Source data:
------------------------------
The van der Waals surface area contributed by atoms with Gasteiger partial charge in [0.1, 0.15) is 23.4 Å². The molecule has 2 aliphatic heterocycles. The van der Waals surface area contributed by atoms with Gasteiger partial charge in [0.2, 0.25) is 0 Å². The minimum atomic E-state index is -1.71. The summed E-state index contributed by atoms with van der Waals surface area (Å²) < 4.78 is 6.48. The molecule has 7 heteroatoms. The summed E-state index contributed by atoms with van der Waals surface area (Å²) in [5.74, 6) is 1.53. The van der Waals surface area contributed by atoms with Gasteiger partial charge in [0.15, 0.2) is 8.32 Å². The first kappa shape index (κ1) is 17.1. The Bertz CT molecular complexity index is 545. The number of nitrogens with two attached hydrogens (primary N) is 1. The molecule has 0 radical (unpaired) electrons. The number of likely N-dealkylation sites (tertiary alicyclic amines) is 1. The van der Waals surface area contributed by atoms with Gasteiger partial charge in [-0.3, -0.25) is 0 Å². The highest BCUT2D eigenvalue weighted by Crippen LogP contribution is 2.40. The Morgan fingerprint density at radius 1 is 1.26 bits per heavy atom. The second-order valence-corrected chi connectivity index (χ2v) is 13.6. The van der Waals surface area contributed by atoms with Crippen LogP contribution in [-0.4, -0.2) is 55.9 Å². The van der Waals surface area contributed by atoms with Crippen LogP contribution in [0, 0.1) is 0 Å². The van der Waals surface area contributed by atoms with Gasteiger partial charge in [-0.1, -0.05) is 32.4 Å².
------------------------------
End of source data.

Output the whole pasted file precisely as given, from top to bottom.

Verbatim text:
The van der Waals surface area contributed by atoms with Gasteiger partial charge in [0.1, 0.15) is 23.4 Å². The molecule has 2 aliphatic heterocycles. The van der Waals surface area contributed by atoms with Gasteiger partial charge in [0.2, 0.25) is 0 Å². The minimum atomic E-state index is -1.71. The summed E-state index contributed by atoms with van der Waals surface area (Å²) < 4.78 is 6.48. The molecule has 7 heteroatoms. The summed E-state index contributed by atoms with van der Waals surface area (Å²) in [5.74, 6) is 1.53. The van der Waals surface area contributed by atoms with Gasteiger partial charge in [0.15, 0.2) is 8.32 Å². The first kappa shape index (κ1) is 17.1. The Bertz CT molecular complexity index is 545. The number of nitrogens with two attached hydrogens (primary N) is 1. The molecule has 0 radical (unpaired) electrons. The number of likely N-dealkylation sites (tertiary alicyclic amines) is 1. The van der Waals surface area contributed by atoms with Gasteiger partial charge in [-0.3, -0.25) is 0 Å². The highest BCUT2D eigenvalue weighted by Crippen LogP contribution is 2.40. The Morgan fingerprint density at radius 1 is 1.26 bits per heavy atom. The second-order valence-corrected chi connectivity index (χ2v) is 13.6. The van der Waals surface area contributed by atoms with Crippen LogP contribution in [-0.4, -0.2) is 55.9 Å². The van der Waals surface area contributed by atoms with Crippen LogP contribution in [0, 0.1) is 0 Å². The van der Waals surface area contributed by atoms with Gasteiger partial charge in [-0.1, -0.05) is 32.4 Å².